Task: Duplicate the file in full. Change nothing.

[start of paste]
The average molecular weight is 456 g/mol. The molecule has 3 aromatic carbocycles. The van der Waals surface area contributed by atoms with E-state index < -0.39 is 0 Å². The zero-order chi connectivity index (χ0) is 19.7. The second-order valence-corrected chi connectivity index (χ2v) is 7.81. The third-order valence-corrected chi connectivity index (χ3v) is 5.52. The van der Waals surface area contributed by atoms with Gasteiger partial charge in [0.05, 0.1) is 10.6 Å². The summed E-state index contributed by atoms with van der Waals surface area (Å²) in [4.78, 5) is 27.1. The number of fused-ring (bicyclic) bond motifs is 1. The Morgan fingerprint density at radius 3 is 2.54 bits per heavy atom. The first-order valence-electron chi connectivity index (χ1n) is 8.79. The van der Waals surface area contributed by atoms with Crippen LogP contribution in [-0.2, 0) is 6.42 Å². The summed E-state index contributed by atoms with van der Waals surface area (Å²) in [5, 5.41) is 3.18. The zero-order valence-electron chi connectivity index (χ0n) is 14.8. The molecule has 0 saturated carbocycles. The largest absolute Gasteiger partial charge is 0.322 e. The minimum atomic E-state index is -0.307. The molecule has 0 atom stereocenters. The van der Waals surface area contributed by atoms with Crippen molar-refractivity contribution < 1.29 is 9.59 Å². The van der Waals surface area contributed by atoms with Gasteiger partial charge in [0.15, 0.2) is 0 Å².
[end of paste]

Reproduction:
The average molecular weight is 456 g/mol. The molecule has 3 aromatic carbocycles. The van der Waals surface area contributed by atoms with E-state index < -0.39 is 0 Å². The zero-order chi connectivity index (χ0) is 19.7. The second-order valence-corrected chi connectivity index (χ2v) is 7.81. The third-order valence-corrected chi connectivity index (χ3v) is 5.52. The van der Waals surface area contributed by atoms with Gasteiger partial charge in [0.05, 0.1) is 10.6 Å². The summed E-state index contributed by atoms with van der Waals surface area (Å²) in [4.78, 5) is 27.1. The number of fused-ring (bicyclic) bond motifs is 1. The Morgan fingerprint density at radius 3 is 2.54 bits per heavy atom. The first-order valence-electron chi connectivity index (χ1n) is 8.79. The van der Waals surface area contributed by atoms with Crippen LogP contribution in [-0.2, 0) is 6.42 Å². The summed E-state index contributed by atoms with van der Waals surface area (Å²) in [5, 5.41) is 3.18. The zero-order valence-electron chi connectivity index (χ0n) is 14.8. The molecule has 0 saturated carbocycles. The largest absolute Gasteiger partial charge is 0.322 e. The minimum atomic E-state index is -0.307. The molecule has 0 atom stereocenters. The van der Waals surface area contributed by atoms with Crippen molar-refractivity contribution < 1.29 is 9.59 Å². The van der Waals surface area contributed by atoms with Gasteiger partial charge in [0.15, 0.2) is 0 Å².